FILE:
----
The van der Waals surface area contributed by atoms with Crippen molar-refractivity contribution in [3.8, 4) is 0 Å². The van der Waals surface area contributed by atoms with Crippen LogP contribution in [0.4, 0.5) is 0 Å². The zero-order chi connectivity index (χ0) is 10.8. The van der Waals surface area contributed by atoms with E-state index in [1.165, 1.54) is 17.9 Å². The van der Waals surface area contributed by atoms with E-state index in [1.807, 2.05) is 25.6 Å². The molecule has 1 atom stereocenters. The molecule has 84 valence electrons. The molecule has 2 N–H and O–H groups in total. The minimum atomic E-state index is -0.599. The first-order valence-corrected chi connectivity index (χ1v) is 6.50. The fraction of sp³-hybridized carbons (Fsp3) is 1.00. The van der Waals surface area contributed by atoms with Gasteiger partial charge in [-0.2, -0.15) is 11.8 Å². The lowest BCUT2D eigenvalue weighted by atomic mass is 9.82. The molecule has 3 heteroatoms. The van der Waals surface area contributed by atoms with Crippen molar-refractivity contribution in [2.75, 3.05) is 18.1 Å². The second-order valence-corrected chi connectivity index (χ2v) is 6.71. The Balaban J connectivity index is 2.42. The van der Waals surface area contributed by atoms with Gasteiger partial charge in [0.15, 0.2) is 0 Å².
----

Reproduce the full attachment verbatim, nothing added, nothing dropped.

The van der Waals surface area contributed by atoms with Crippen molar-refractivity contribution in [3.8, 4) is 0 Å². The van der Waals surface area contributed by atoms with Crippen LogP contribution in [0.4, 0.5) is 0 Å². The zero-order chi connectivity index (χ0) is 10.8. The van der Waals surface area contributed by atoms with E-state index in [1.165, 1.54) is 17.9 Å². The van der Waals surface area contributed by atoms with E-state index in [1.807, 2.05) is 25.6 Å². The molecule has 1 atom stereocenters. The molecule has 84 valence electrons. The molecule has 2 N–H and O–H groups in total. The minimum atomic E-state index is -0.599. The first-order valence-corrected chi connectivity index (χ1v) is 6.50. The fraction of sp³-hybridized carbons (Fsp3) is 1.00. The van der Waals surface area contributed by atoms with Gasteiger partial charge in [-0.2, -0.15) is 11.8 Å². The lowest BCUT2D eigenvalue weighted by atomic mass is 9.82. The molecule has 3 heteroatoms. The van der Waals surface area contributed by atoms with Crippen molar-refractivity contribution in [2.75, 3.05) is 18.1 Å². The second-order valence-corrected chi connectivity index (χ2v) is 6.71. The Balaban J connectivity index is 2.42. The van der Waals surface area contributed by atoms with Gasteiger partial charge in [0.15, 0.2) is 0 Å².